Lecture 21 Long-lived Assets

Lecture 21 Long-lived Assets - Long-Lived Assets q...

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Long-Lived Assets Understand the different depreciation methods and their impact on the financial statements. Appreciate when and where judgement and estimations are most influential. Understand how the matching principle influences the following accounting decisions: (a) capitalize versus expense and (b) allocating historical costs to future revenues.
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Long-Lived Assets There are two basic categories of long-lived assets: Physical substance Used in the operating activities of a company Have a life of more than one year Intangible Assets No physical substance May have high degree of uncertainty regarding future value Have a life of more than one year
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Intangible Assets - Goodwill When one company acquires another company (not necessarily full acquisition), goodwill is created. Goodwill = Purchase price – book value of the shares acquired Goodwill was amortized until SFAS142 came along. Effective for fiscal year beginning after Dec.15,2001, good will is no longer amortized. Instead, an impairment test is run each period to decide whether to write-off goodwill.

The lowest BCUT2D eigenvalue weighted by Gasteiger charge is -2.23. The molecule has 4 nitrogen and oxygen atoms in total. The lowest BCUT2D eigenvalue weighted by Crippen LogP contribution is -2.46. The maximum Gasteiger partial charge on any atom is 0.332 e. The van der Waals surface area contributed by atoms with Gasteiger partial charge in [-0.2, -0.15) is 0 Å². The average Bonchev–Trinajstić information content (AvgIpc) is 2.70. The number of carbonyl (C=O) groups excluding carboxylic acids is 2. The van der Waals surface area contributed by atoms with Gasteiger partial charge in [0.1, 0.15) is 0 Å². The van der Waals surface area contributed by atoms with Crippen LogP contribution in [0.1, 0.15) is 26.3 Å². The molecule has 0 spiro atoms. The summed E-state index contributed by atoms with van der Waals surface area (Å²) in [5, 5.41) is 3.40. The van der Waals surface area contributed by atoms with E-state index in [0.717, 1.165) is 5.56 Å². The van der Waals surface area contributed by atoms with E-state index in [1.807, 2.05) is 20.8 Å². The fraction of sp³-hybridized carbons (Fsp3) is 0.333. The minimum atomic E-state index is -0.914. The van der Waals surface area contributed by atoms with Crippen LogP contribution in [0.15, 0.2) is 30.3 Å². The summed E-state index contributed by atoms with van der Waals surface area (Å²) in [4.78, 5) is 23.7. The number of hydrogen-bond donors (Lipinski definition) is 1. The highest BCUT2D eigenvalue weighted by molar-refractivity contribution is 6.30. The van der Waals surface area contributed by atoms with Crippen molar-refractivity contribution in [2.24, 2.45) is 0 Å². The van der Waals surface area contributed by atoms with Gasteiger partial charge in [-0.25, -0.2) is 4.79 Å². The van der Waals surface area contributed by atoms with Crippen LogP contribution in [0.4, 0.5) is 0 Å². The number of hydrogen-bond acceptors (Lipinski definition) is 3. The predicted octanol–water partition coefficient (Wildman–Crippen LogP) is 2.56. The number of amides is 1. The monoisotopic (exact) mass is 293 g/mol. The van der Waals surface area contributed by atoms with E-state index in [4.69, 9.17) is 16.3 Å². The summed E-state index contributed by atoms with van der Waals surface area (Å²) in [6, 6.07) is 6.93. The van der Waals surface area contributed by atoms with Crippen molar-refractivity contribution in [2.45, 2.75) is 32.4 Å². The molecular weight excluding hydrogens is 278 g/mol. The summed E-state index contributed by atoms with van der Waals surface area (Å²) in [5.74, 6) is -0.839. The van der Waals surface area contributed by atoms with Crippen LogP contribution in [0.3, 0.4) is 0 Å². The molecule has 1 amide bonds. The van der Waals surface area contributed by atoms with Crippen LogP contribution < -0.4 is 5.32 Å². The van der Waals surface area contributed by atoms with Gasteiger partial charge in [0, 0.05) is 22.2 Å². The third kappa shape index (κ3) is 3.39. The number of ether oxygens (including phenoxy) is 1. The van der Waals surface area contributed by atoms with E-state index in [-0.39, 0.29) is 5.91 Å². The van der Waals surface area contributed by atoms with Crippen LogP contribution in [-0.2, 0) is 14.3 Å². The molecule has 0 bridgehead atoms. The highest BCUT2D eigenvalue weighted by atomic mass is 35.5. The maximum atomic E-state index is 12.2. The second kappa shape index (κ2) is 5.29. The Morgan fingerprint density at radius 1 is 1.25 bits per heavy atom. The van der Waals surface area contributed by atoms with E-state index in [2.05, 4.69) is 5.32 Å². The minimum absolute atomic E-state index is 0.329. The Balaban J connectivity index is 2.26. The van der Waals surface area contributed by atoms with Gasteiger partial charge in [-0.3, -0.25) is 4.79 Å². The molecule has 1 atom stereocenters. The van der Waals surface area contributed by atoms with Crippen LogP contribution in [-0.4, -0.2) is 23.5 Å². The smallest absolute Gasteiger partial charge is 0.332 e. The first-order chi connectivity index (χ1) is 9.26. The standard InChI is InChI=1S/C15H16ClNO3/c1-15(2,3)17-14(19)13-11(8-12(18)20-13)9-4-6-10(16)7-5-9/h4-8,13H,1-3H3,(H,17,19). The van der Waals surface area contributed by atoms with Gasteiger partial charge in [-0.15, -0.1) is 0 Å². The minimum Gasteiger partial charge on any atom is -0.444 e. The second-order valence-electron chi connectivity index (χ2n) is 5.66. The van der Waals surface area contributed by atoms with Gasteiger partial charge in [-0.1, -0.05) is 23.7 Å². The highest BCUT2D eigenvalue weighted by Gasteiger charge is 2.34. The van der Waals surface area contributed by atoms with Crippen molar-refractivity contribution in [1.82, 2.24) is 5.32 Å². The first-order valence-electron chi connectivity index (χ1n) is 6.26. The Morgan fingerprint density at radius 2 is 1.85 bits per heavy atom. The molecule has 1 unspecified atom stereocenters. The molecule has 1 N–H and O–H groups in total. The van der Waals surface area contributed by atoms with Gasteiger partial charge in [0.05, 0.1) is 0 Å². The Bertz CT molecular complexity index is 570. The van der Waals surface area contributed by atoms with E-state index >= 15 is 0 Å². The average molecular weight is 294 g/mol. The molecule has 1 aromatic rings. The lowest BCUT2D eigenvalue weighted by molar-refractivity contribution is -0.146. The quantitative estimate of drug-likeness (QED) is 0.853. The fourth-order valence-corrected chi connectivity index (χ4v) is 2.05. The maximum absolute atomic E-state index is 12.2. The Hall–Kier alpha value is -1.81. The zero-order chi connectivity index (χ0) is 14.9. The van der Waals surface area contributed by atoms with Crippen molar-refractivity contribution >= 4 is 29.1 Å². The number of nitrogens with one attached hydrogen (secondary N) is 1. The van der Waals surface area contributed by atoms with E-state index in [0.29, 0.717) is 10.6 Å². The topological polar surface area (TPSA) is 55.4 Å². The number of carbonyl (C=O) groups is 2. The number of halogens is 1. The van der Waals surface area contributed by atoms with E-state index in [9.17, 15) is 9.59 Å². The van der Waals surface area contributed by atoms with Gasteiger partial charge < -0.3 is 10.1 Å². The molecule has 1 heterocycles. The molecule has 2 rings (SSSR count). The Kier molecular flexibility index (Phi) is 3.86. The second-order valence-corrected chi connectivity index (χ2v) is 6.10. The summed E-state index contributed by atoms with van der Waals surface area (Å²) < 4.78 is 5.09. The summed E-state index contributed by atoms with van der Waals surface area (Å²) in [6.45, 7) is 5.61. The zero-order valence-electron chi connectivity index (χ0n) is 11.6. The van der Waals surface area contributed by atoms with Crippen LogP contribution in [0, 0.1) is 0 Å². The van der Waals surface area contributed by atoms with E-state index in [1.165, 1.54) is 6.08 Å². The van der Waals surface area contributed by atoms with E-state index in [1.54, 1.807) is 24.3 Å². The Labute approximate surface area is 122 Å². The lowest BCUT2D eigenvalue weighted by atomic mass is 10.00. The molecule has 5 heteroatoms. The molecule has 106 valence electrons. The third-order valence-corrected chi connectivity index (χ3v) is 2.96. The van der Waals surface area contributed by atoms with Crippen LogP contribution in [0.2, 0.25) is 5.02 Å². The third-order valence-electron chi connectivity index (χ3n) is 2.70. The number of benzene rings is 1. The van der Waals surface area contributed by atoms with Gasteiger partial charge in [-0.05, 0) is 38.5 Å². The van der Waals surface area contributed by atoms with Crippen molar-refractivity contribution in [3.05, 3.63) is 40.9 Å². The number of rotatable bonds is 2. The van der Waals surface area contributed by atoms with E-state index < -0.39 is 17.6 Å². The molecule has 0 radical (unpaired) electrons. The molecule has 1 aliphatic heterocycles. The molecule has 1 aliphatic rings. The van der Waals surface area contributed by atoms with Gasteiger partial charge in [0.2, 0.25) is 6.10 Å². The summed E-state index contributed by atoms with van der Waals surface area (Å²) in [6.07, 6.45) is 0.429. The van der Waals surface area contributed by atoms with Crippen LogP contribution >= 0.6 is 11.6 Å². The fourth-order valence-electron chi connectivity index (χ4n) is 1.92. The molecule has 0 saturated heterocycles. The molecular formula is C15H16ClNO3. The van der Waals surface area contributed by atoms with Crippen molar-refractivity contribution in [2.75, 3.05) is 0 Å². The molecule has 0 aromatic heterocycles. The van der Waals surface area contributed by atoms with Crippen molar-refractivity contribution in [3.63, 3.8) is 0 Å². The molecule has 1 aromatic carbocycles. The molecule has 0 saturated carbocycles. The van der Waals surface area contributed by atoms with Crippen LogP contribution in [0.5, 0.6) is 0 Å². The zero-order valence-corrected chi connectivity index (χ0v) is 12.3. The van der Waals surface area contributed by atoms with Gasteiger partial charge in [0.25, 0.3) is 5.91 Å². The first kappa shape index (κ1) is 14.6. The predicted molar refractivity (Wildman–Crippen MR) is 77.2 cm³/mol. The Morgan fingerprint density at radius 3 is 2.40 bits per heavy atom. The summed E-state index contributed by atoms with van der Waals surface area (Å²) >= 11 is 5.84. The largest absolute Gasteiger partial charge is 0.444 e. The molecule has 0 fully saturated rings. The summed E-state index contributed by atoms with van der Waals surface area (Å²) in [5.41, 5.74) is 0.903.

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Long-Lived Assets -- Intel Property, plant and equipment. Property, plant and equipment are stated at cost . Depreciation is computed for financial reporting purposes principally by use of the straight- line method over the following estimated useful lives : machinery and equipment, 2–4 years; land and buildings, 4– 40 years.
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Matching Principle Cash Disbursement B/S Capitalize amount as fixed assets B/S Depreciation is treated as inventory cost (overhead) I/S Recognize COGS I/S Depreciation is treated as period expense Revenue recognized, trigger matching Non-factory Factory
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Acquisition What is the acquisition cost? Depreciation (Cost Allocation)
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This note was uploaded on 04/11/2009 for the course ACCT 410x taught by Professor Bonner during the Fall '06 term at USC.

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Lecture 21 Long-lived Assets - Long-Lived Assets q...

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